Installation of new infrastructure assets creates streams of services and improvements to existing services for users. Benefits accrue to these uses as well as a wider set of stakeholders. Maintaining the service potential is a critical element in ensuring that value for money is achieved from the initial capital investment.

However, many governments and asset managers are under significant pressure to trim maintenance budgets and scrimp on operating costs. In some contexts, this emerges as an extreme build-neglect-build scenario. Many Pacific Island nations experience this, as do a number of smaller Australian local government authorities. The full lifecycle cost of infrastructure assets is not factored into the budget planning processes of these organisations. Similarly, many private sector operators of infrastructure have commercial and financial incentives to focus on next quarter financial performance rather than long-term service provision from these assets.

The back end of infrastructure is seen as much less interesting, but it is where all the benefits are generated. So approaches to operating and maintaining these infrastructure assets is as equally critical as the planning and investment decisions to deliver them.

Two broad maintenance strategies are predictive maintenance and condition based maintenance. Predictive maintenance is like regular scheduled servicing based on the design performance of an infrastructure asset. It is less costly to implement but also less likely to match the actual performance of the asset. Condition based maintenance requires the collection of data and information about the actual performance of the asset and provision of a tailored asset maintenance response.

The approaches set up an economic challenge. Should an infrastructure manager simply maintain its assets according to schedule and only collect data and information on condition at the times of regularly scheduled servicing? Or should some initial data costs be incurred to change and adapt design-based, predictive maintenance? Decisions to underfund reasonable maintenance activities need to be made with good information and in an appropriate strategic context.

So it depends. In one sector, for example, the response is clear but not clear-cut. Analysis of wind turbine maintenance to address gearbox, generator and blade failure scenarios shows that for small wind turbines, predictive maintenance is more cost effective than condition based maintenance. Condition based strategies were based on an array of sensor data (optical, oil, vibration and temperature). However, for larger turbines, condition based maintenance where there is a high expected gearbox failure rate is a much better approach. In that instance, the cost of collecting additional data and information enables timelier and more appropriate servicing of the turbines.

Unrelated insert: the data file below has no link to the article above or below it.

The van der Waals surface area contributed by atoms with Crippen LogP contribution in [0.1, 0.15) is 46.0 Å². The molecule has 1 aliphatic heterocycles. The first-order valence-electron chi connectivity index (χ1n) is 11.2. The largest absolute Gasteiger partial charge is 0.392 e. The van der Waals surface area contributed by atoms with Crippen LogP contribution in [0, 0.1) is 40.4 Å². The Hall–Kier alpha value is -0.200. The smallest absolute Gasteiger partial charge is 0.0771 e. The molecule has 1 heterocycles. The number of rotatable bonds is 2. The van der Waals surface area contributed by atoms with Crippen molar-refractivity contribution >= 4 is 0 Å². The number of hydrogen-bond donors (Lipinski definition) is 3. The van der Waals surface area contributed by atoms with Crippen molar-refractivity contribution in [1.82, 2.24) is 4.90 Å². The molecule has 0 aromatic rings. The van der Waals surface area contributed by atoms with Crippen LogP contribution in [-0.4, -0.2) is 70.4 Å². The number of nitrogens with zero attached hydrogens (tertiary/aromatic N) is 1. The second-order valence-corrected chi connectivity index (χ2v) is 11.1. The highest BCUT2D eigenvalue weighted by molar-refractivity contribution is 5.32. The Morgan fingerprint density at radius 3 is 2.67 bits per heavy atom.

For these reasons, infrastructure owners and managers need to ensure there are effective asset management and maintenance policies included in their strategic asset management frameworks. It is not enough to supply the assets, as only the services from them will be able to generate the full suite of expected benefits. This can only be achieved when the design potential of these assets is realised over time.

Household Debt and House Prices

household-prices-debt

Lytton Advisory was at the Economic Society 2017 Business Lunch in Brisbane yesterday. RBA Governor, Philip Lowe, gave a very lucid presentation on Australian household debt and house prices.

Over 25% of mortgagees have a buffer of three or more years on their home loans.  The top two household quintiles by income are carrying the largest debt burdens.

Recent regulatory changes imposed on banks by the Australian Prudential Regulatory Authority will tighten up lending to property investors.  This may create some short-term breathing room to address fundamental supply-demand imbalances in some of the Australian property markets. It may also take a bit of the speculative heat out of the Sydney and Melbourne property markets.

The RBA Governor touched on a number of other issues as well.  Details can be found at:

http://www.rba.gov.au/speeches/2017/sp-gov-2017-05-04.html